Enbridge withdraws Sandpiper application, waits on Line 3

Enbridge Energy, a Canadian company specializing in transportation of petroleum, announced it is withdrawing its application for the construction of its Sandpiper oil pipeline through a controversial Minnesota route that crosses just north of Pin...

Enbridge Energy, a Canadian company specializing in transportation of petroleum, announced it is withdrawing its application for the construction of its Sandpiper oil pipeline through a controversial Minnesota route that crosses just north of Pine River and south of Backus. Enbridge's application to replace its Line 3 pipeline with a new pipeline in the proposed Sandpiper corridor has not been withdrawn.

Enbridge said the decision to withdraw came from a combination of cost versus gain and changing Minnesota policies.

"Market conditions are very different now than they were when we first proposed Sandpiper. In addition, regulatory delays and changes to the approval process in Minnesota caused us and our shipping customer to seek a solution to get their product shipped to market in a timely manner," said Mark Maki, president of Enbridge Energy Partners.

The alternative solution is the Dakota Access Pipeline, which is being opposed by some of the same groups that opposed the Sandpiper. Honor the Earth and Friends of the Headwaters are among the most publicized opposition in Minnesota, with the latter being credited with convincing a Minnesota court to require an environmental impact statement (EIS) during the approval process, which has resulted in a significant delay to the approval of both pipeline projects.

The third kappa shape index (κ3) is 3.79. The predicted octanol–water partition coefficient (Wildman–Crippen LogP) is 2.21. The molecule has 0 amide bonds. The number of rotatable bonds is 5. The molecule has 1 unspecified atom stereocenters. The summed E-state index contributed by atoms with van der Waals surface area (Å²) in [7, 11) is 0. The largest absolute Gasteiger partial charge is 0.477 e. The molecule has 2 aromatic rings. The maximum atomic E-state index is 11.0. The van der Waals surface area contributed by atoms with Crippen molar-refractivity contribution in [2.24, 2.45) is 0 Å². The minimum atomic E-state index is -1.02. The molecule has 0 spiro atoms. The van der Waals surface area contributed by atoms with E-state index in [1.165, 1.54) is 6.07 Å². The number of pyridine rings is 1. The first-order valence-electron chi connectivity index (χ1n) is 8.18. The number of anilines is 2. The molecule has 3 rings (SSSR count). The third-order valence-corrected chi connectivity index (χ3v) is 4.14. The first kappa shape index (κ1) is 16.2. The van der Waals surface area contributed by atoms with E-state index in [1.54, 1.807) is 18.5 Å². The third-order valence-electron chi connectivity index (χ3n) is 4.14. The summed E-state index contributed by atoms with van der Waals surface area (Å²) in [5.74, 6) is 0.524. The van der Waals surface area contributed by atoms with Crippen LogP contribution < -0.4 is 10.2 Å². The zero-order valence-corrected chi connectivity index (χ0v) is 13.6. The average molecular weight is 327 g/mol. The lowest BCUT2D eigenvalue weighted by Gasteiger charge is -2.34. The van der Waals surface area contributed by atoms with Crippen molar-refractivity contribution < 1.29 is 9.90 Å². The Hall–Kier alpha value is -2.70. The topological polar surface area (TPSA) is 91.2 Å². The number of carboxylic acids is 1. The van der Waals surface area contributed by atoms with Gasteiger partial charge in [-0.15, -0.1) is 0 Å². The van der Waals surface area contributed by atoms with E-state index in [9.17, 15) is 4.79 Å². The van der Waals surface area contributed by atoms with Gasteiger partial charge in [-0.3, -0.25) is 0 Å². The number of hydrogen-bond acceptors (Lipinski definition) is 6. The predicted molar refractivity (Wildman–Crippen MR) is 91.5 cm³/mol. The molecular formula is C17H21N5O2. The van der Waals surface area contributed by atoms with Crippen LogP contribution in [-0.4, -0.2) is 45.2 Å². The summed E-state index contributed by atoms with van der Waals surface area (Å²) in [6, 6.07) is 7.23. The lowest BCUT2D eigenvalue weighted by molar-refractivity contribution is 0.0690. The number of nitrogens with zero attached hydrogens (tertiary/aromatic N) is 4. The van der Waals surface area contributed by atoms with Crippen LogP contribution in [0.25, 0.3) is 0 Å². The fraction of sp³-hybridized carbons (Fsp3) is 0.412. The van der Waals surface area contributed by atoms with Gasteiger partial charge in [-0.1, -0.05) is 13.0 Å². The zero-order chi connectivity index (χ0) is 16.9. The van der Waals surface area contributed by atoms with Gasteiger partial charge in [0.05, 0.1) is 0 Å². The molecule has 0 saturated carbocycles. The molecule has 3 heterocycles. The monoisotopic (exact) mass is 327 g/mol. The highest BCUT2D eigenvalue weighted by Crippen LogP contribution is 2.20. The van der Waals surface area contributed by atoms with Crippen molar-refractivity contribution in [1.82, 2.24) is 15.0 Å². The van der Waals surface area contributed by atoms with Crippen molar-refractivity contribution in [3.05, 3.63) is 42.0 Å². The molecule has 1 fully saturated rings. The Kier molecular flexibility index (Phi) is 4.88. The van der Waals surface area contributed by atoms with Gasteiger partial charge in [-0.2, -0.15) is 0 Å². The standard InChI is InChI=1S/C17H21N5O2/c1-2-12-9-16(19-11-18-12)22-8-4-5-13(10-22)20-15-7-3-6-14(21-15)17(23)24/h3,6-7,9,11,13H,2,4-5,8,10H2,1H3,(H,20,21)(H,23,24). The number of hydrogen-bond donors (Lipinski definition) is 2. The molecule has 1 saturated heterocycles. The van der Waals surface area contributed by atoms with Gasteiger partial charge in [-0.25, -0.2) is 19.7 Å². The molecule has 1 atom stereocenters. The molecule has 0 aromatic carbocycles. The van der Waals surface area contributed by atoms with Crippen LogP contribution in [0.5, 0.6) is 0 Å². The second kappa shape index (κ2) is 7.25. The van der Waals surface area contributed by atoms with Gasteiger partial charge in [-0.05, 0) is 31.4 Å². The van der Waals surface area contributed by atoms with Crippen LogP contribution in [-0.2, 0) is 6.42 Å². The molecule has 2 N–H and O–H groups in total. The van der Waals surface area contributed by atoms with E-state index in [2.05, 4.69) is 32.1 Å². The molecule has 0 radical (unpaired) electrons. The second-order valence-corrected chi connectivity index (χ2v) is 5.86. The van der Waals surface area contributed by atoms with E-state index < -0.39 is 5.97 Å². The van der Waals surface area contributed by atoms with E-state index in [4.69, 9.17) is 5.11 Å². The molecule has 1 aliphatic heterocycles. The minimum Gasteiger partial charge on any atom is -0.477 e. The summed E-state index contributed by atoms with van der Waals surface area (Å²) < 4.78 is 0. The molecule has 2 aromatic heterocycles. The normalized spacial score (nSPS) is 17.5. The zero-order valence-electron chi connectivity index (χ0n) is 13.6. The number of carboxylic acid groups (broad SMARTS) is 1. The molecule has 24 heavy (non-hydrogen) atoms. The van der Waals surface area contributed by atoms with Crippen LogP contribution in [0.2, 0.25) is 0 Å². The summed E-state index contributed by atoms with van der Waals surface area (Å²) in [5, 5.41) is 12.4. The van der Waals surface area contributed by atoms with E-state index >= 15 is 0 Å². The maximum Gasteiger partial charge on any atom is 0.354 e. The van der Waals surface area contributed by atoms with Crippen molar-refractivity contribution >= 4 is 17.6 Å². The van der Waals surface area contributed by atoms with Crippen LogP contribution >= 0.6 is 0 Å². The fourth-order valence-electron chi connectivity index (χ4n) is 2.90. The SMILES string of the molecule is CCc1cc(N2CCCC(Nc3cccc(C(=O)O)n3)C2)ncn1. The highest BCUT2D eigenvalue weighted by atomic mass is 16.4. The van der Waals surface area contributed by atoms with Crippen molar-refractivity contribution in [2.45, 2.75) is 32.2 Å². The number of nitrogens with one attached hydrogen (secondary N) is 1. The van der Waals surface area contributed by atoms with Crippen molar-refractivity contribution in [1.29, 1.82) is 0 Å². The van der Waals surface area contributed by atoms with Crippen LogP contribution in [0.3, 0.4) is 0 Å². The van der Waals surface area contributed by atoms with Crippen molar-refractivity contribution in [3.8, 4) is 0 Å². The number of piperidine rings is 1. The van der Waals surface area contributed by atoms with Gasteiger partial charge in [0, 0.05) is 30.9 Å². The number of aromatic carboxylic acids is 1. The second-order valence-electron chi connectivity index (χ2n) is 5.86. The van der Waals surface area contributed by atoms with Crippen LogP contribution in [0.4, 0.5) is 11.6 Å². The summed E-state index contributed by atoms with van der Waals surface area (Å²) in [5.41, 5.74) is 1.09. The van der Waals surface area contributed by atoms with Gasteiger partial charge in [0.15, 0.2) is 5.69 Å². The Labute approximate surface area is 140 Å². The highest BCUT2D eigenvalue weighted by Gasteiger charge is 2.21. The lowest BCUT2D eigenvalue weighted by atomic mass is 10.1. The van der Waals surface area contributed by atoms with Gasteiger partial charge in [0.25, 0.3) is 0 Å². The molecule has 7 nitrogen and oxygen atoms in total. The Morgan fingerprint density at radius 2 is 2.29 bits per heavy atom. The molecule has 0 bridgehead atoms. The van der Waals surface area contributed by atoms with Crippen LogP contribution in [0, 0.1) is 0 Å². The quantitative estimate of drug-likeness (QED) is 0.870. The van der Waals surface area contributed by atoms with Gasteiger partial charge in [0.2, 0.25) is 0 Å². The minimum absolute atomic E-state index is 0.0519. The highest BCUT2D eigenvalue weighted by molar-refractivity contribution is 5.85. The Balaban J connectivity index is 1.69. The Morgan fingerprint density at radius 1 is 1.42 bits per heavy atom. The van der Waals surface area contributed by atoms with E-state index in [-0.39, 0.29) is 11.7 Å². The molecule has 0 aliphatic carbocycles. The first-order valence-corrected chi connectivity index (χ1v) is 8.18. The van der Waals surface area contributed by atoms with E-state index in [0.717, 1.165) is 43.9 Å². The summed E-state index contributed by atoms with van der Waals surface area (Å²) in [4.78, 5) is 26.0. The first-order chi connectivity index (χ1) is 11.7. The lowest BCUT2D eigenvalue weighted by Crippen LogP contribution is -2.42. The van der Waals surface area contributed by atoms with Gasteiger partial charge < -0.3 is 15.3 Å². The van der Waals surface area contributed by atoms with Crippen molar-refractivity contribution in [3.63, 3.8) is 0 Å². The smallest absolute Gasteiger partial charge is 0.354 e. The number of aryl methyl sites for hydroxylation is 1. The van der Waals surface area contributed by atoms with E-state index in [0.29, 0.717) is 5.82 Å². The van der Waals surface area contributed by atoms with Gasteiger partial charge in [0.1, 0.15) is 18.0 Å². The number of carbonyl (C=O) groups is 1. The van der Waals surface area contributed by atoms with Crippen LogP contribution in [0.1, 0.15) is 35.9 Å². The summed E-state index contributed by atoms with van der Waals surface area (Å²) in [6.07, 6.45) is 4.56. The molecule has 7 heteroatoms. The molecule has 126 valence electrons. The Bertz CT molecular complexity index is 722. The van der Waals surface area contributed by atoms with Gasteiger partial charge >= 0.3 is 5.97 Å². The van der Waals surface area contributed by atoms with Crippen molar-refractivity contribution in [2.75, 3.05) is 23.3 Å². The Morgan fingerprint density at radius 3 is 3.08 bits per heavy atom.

"Last fall, the Minnesota Court of Appeals ruled in favor of our contention that Minnesota law required an Environmental Impact Statement on Enbridge proposals for the Sandpiper and their so-called Line 3 'rebuild,'" Melodee Monicken of Friends of the Headwaters said in a news release. "In December of 2015, the Supreme Court refused to hear an Enbridge petition for review of the appellate ruling. This will be the first EIS ever done on an oil pipeline in Minnesota. If Friends of the Headwaters/MCEA hadn't won the EIS ruling, Enbridge might already have its construction permits. Friends of the Headwaters' win in the Court of Appeals made that impossible."


Opposition parties in Minnesota reacted to the withdrawal with cautious optimism.

"The part I'm enthusiastic about or the excitement for me, personally, is that people feel empowered that they can actually come together and raise an issue about the environment and actually prevail," said attorney Frank Bibeau with Honor the Earth. "It's only a partial prevail because we aren't sure what they will do with Line 3 yet."

Friends of the Headwaters said the withdrawal and Dakota Access agreement validates some of the doubts the group had regarding the Sandpiper proposed route in the beginning.

"We always questioned Enbridge, why they needed to go to Superior with this pipeline when we knew and basically everybody knew that the final destination of this oil coming out of North Dakota was not going to be Wisconsin," said Friends of the Headwaters President Richard Smith. "We won the court case. The PUC had to issue an order for the EIS. At the same time that was happening, the world's oil market was going downhill. That the company decided to put the Sandpiper on the backburner in the middle of August and buy into this pipeline project for the Dakota Access straight to a facility in Illinois ... essentially, Enbridge's whole argument that they need to go to Superior through Clearbrook, they essentially blew that argument up themselves by shutting down the Sandpiper and investing in the Dakota Access Pipeline project."

Smith said his group does not oppose oil pipelines, but only opposed the Sandpiper because of the specific route, which Smith said was not a good match for the lake country of Minnesota. He said the route is even worse for Line 3, which is proposed to carry diluted bitumen, which does not float on water and is hard to clean up in a water rich environment.

Though Bibeau credited Friends of the Headwaters with convincing the court to mandate an EIS for the Sandpiper application, he also gave particular credit to Winona LaDuke of Honor the Earth. LaDuke is in much the same mindset as Bibeau and Smith.